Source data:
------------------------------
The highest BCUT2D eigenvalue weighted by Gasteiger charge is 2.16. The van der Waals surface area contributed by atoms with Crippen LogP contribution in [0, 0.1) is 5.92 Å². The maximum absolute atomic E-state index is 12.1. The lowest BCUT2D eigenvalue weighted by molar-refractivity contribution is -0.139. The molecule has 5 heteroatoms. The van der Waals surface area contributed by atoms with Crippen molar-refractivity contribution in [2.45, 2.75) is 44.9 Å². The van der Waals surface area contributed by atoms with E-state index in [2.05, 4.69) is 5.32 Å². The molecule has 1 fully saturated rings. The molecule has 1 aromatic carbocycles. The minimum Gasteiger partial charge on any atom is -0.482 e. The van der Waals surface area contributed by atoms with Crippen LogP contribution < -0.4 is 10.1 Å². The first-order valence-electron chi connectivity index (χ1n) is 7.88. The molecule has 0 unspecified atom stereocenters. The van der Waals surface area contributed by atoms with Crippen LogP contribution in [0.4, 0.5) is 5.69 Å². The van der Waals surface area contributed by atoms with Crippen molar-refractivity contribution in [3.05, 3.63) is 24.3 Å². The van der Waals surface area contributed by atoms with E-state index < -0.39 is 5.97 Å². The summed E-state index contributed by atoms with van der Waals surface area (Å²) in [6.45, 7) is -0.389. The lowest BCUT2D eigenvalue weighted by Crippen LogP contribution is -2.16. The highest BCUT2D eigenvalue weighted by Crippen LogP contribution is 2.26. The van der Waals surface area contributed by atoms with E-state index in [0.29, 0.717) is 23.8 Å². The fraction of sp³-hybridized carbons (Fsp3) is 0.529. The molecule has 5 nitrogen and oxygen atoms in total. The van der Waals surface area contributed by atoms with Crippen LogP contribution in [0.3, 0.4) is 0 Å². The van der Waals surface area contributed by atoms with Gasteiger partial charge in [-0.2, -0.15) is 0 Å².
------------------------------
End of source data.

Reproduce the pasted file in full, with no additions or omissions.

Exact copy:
The highest BCUT2D eigenvalue weighted by Gasteiger charge is 2.16. The van der Waals surface area contributed by atoms with Crippen LogP contribution in [0, 0.1) is 5.92 Å². The maximum absolute atomic E-state index is 12.1. The lowest BCUT2D eigenvalue weighted by molar-refractivity contribution is -0.139. The molecule has 5 heteroatoms. The van der Waals surface area contributed by atoms with Crippen molar-refractivity contribution in [2.45, 2.75) is 44.9 Å². The van der Waals surface area contributed by atoms with E-state index in [2.05, 4.69) is 5.32 Å². The molecule has 1 fully saturated rings. The molecule has 1 aromatic carbocycles. The minimum Gasteiger partial charge on any atom is -0.482 e. The van der Waals surface area contributed by atoms with Crippen LogP contribution < -0.4 is 10.1 Å². The first-order valence-electron chi connectivity index (χ1n) is 7.88. The molecule has 0 unspecified atom stereocenters. The van der Waals surface area contributed by atoms with Crippen LogP contribution in [0.4, 0.5) is 5.69 Å². The van der Waals surface area contributed by atoms with Crippen molar-refractivity contribution in [3.05, 3.63) is 24.3 Å². The van der Waals surface area contributed by atoms with E-state index < -0.39 is 5.97 Å². The summed E-state index contributed by atoms with van der Waals surface area (Å²) in [6.45, 7) is -0.389. The lowest BCUT2D eigenvalue weighted by Crippen LogP contribution is -2.16. The highest BCUT2D eigenvalue weighted by Crippen LogP contribution is 2.26. The van der Waals surface area contributed by atoms with E-state index in [0.29, 0.717) is 23.8 Å². The fraction of sp³-hybridized carbons (Fsp3) is 0.529. The molecule has 5 nitrogen and oxygen atoms in total. The van der Waals surface area contributed by atoms with Crippen LogP contribution in [0.3, 0.4) is 0 Å². The van der Waals surface area contributed by atoms with Gasteiger partial charge in [-0.2, -0.15) is 0 Å².